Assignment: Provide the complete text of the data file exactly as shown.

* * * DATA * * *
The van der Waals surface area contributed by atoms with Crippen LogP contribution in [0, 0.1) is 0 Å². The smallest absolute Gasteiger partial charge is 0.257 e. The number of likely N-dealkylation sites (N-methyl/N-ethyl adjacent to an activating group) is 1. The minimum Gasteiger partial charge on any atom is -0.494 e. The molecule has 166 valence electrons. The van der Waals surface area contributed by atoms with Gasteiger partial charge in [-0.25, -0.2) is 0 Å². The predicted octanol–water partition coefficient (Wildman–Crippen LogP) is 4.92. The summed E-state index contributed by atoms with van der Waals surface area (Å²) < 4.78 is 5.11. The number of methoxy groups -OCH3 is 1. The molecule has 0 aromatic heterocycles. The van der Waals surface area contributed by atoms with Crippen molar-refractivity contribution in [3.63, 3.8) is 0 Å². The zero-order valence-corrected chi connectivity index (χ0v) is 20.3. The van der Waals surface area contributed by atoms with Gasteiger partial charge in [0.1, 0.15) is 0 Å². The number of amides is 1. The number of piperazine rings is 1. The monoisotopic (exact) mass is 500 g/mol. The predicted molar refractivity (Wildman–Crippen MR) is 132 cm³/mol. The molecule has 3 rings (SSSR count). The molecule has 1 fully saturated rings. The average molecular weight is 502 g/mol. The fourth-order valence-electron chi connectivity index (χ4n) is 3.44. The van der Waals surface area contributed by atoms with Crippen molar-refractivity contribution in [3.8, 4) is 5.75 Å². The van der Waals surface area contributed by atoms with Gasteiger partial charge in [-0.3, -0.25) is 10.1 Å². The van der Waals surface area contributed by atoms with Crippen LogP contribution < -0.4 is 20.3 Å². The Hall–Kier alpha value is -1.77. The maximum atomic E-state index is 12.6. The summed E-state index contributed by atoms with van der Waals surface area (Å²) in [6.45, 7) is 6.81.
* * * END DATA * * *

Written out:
The van der Waals surface area contributed by atoms with Crippen LogP contribution in [0, 0.1) is 0 Å². The smallest absolute Gasteiger partial charge is 0.257 e. The number of likely N-dealkylation sites (N-methyl/N-ethyl adjacent to an activating group) is 1. The minimum Gasteiger partial charge on any atom is -0.494 e. The molecule has 166 valence electrons. The van der Waals surface area contributed by atoms with Gasteiger partial charge in [-0.25, -0.2) is 0 Å². The predicted octanol–water partition coefficient (Wildman–Crippen LogP) is 4.92. The summed E-state index contributed by atoms with van der Waals surface area (Å²) < 4.78 is 5.11. The number of methoxy groups -OCH3 is 1. The molecule has 0 aromatic heterocycles. The van der Waals surface area contributed by atoms with Crippen molar-refractivity contribution in [3.63, 3.8) is 0 Å². The zero-order valence-corrected chi connectivity index (χ0v) is 20.3. The van der Waals surface area contributed by atoms with Gasteiger partial charge in [0.1, 0.15) is 0 Å². The number of amides is 1. The number of piperazine rings is 1. The monoisotopic (exact) mass is 500 g/mol. The predicted molar refractivity (Wildman–Crippen MR) is 132 cm³/mol. The molecule has 3 rings (SSSR count). The molecule has 1 fully saturated rings. The average molecular weight is 502 g/mol. The fourth-order valence-electron chi connectivity index (χ4n) is 3.44. The van der Waals surface area contributed by atoms with Crippen molar-refractivity contribution in [3.8, 4) is 5.75 Å². The van der Waals surface area contributed by atoms with Gasteiger partial charge in [-0.3, -0.25) is 10.1 Å². The van der Waals surface area contributed by atoms with Crippen LogP contribution < -0.4 is 20.3 Å². The Hall–Kier alpha value is -1.77. The maximum atomic E-state index is 12.6. The summed E-state index contributed by atoms with van der Waals surface area (Å²) in [6.45, 7) is 6.81.